"Ueber die Anzahl der Primzahlen unter einer gegebenen Grösse" (usual English translation: "On the Number of Primes Less Than a Given Magnitude") is a seminal 10-page paper by Bernhard Riemann published in the November 1859 edition of the Monatsberichte der Königlich Preußischen Akademie der Wissenschaften zu Berlin.
This paper studies the prime-counting function using analytic methods. Although it is the only paper Riemann ever published on number theory, it contains ideas which influenced thousands of researchers during the late 19th century and up to the present day. The paper consists primarily of definitions, heuristic arguments, sketches of proofs, and the application of powerful analytic methods; all of these have become essential concepts and tools of modern analytic number theory. The paper was so influential that the notation s = σ + it is used to denote a complex number while discussing the zeta function (see below) instead of the usual z = x + iy. (The notation s = σ + it was begun by Edmund Landau in 1903.)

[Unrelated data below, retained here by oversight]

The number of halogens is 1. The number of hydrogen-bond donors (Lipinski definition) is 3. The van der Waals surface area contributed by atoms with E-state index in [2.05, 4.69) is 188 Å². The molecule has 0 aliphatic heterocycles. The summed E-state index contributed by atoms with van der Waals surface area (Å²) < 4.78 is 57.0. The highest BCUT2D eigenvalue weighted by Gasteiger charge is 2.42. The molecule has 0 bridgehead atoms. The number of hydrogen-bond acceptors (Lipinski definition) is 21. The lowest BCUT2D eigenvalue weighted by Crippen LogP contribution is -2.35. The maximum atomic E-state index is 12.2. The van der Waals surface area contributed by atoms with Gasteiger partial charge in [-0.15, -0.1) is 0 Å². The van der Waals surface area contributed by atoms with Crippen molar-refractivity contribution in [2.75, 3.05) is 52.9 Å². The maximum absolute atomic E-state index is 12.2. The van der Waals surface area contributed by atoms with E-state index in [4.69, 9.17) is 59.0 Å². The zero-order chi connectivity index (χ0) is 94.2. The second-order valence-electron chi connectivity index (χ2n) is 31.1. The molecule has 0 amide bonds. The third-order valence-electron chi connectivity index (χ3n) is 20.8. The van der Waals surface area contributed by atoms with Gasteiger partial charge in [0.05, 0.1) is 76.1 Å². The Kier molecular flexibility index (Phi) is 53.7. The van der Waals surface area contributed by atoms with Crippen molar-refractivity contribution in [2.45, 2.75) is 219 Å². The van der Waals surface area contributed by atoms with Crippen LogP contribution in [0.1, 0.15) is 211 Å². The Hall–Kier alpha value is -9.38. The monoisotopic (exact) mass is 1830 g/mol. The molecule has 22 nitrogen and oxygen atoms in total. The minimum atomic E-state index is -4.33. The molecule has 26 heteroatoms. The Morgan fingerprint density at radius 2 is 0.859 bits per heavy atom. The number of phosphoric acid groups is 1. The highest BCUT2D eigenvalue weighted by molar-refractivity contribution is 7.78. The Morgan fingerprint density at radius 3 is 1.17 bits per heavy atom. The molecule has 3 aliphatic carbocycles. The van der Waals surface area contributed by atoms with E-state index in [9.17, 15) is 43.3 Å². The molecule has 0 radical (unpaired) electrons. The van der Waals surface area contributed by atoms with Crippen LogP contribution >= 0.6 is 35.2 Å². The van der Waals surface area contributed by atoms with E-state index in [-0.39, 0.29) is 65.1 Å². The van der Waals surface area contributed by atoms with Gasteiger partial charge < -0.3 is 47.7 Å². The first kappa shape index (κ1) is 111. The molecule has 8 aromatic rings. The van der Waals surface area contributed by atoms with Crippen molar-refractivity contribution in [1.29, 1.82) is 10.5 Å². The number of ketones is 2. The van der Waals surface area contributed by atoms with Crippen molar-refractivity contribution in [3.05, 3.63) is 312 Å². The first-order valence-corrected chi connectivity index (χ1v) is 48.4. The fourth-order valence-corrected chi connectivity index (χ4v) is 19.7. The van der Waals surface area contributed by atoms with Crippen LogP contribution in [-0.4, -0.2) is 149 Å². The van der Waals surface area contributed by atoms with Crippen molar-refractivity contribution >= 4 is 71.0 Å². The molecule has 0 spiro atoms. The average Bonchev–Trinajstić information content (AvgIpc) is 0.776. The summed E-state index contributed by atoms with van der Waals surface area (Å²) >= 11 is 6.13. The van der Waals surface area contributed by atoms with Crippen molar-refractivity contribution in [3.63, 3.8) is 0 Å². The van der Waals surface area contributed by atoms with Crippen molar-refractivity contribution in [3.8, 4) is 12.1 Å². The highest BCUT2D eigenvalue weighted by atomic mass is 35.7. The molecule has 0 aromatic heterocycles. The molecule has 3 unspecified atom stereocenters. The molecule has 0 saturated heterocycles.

Among the new definitions, ideas, and notation introduced:
Among the proofs and sketches of proofs:
Among the conjectures made:
New methods and techniques used in number theory:
Riemann also discussed the relationship between ζ(s) and the distribution of the prime numbers, using the function J(x) essentially as a measure for Stieltjes integration. He then obtained the main result of the paper, a formula for J(x), by comparing with ln(ζ(s)). Riemann then found a formula for the prime-counting function π(x) (which he calls F(x)). He notes that his equation explains the fact that π(x) grows more slowly than the logarithmic integral, as had been found by Carl Friedrich Gauss and Carl Wolfgang Benjamin Goldschmidt.
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